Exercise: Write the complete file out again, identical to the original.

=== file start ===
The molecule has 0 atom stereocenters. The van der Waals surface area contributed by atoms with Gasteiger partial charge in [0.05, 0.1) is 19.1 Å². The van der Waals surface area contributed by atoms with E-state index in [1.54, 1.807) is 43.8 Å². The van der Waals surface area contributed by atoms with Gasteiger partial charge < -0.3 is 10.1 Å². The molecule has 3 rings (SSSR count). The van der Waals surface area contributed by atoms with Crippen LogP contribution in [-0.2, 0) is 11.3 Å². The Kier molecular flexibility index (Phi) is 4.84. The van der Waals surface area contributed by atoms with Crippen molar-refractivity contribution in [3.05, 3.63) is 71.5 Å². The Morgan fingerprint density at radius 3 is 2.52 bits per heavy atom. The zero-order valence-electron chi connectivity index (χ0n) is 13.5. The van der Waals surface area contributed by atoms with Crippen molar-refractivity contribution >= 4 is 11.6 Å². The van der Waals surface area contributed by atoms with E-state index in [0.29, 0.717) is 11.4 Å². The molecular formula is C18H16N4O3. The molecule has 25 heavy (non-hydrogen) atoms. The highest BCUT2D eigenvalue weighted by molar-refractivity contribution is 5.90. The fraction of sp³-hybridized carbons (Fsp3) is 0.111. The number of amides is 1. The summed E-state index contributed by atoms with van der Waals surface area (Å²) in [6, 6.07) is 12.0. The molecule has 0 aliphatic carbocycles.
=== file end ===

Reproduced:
The molecule has 0 atom stereocenters. The van der Waals surface area contributed by atoms with Gasteiger partial charge in [0.05, 0.1) is 19.1 Å². The van der Waals surface area contributed by atoms with E-state index in [1.54, 1.807) is 43.8 Å². The van der Waals surface area contributed by atoms with Gasteiger partial charge < -0.3 is 10.1 Å². The molecule has 3 rings (SSSR count). The van der Waals surface area contributed by atoms with Crippen LogP contribution in [-0.2, 0) is 11.3 Å². The Kier molecular flexibility index (Phi) is 4.84. The van der Waals surface area contributed by atoms with Crippen molar-refractivity contribution in [3.05, 3.63) is 71.5 Å². The Morgan fingerprint density at radius 3 is 2.52 bits per heavy atom. The zero-order valence-electron chi connectivity index (χ0n) is 13.5. The van der Waals surface area contributed by atoms with Crippen molar-refractivity contribution >= 4 is 11.6 Å². The van der Waals surface area contributed by atoms with E-state index in [0.29, 0.717) is 11.4 Å². The molecular formula is C18H16N4O3. The molecule has 25 heavy (non-hydrogen) atoms. The highest BCUT2D eigenvalue weighted by molar-refractivity contribution is 5.90. The fraction of sp³-hybridized carbons (Fsp3) is 0.111. The number of amides is 1. The summed E-state index contributed by atoms with van der Waals surface area (Å²) in [6, 6.07) is 12.0. The molecule has 0 aliphatic carbocycles.